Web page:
Review – Apostle (2018) **31 Days of Horror**

by Old King Clancy

Having been kicked in the head, twice, by both of his Raid films, I was looking forward to Gareth Evans full-length Horror film Apostle. Even more so having seen how he handled the genre in V/H/S/2 and gave the world Safe Haven, easily one of the best 20 minutes of horror put to screen. Surprisingly, Apostle turned out to be a much slower burn than I was expecting, but it proves that Evans has more to him than just hard-boiled action.

Set in 1905, the film opens with ex-missionary Thomas Richardson (Dan Stevens) reluctantly returning home to find that his sister Jennifer (Elen Rhys) has been kidnapped by a mysterious cult living on an island and is being held for ransom, demanding that Thomas’ father arrive and pay them. Instead, his father asks Thomas to go in his stead, using his anonymity to hide among the new arrivals, and learn as much as he can about where Jennifer is being kept.

Thomas lands on the island and is greeted by the cult’s leader Malcolm Howe (Michael Sheen), a previous convict who crash-landed on the island with two fellow prisoners, Quinn (Mark Lewis-Jones) and Frank (Paul Higgins), and discovered the key to the island’s high crop yield was with a blood sacrifice. Thus, every new resident has to keep a jar at home to fill up on a daily basis. Naturally, Thomas is disturbed but after blackmailing Frank’s son Jeremy (Bill Milner) – who is sleeping with Quinn’s daughter Ffion (Kristen Froseth) –  he learns that the blood sacrifices aren’t working as well as they used to. Now the island is struggling to survive and need Jennifer’s ransom money to keep going.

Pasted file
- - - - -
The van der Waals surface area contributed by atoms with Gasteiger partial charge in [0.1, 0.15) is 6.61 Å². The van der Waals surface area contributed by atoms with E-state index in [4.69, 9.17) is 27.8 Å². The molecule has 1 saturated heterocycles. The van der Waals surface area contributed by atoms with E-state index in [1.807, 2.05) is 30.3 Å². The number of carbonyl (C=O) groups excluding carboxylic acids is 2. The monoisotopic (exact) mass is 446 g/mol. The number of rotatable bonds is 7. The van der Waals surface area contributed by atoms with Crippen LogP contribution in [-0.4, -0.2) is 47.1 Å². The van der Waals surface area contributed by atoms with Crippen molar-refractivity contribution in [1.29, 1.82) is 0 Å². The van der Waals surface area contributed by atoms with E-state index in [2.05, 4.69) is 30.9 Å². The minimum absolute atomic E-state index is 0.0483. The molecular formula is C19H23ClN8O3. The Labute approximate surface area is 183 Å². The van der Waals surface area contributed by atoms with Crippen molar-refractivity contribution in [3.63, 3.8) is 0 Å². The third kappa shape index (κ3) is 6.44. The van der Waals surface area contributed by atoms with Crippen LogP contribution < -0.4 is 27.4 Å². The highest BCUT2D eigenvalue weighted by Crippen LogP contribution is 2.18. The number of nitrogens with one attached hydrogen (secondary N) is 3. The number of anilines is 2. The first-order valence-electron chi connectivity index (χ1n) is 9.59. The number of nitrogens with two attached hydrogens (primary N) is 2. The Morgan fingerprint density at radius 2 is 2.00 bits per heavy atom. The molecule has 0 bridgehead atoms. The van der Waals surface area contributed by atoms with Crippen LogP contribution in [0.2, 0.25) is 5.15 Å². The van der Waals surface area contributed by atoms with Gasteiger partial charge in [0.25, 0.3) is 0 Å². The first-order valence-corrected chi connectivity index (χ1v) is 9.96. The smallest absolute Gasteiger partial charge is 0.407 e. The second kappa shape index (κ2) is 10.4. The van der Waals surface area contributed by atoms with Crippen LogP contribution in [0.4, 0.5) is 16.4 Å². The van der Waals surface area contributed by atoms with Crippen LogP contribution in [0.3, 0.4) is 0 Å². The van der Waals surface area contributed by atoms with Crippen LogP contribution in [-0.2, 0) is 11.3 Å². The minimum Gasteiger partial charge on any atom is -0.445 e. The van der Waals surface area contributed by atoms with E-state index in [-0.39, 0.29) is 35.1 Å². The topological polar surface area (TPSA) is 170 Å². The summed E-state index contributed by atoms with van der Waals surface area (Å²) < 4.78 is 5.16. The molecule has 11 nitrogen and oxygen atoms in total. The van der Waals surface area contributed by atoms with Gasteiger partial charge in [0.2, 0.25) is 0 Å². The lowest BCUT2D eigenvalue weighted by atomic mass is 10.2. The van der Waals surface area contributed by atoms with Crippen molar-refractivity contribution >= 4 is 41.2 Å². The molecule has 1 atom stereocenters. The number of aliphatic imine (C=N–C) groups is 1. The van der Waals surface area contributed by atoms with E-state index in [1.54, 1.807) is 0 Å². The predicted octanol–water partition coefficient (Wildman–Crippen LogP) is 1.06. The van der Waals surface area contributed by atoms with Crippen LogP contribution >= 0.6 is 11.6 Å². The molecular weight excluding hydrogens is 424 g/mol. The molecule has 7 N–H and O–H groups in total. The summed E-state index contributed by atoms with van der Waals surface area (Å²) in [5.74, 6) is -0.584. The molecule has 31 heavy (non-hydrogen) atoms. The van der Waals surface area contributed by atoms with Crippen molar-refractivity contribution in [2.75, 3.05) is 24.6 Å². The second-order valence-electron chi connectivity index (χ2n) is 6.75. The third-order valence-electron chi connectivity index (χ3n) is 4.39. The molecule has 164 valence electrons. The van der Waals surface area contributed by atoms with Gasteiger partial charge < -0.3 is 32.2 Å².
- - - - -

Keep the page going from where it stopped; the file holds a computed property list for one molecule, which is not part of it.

I don’t want to reveal too much because there’s a definite left-turn in this flick that pushes it away from The Wicker Man style Island Cult story and into something much more tangible and disturbing. The closer Thomas gets to Malcolm, the more he finds out just how vital the blood sacrifices are and what they are being sacrificed to. It’s a strange turn to be sure, but it works to add an extra layer to the story, and take the film into an exciting new direction.

The acting was strong throughout, though part of me did wish some of the supporting cast did get sidelined, Jennifer being the worst example, but in the context of the story it made sense, but we saw little from her.

The doomed lover of Jeremy and Ffion was a nice addition. Ffion didn’t have much though she had some good scenes fighting against her father, Jeremy had a little more since he was assisting Thomas, but he’s still a little too vanilla to really stand out. And ironically enough that very purpose is what makes them both good characters for this film. This is a dark tale and this side-story of blossoming young love has no place which makes the ending to their story hurt all the more.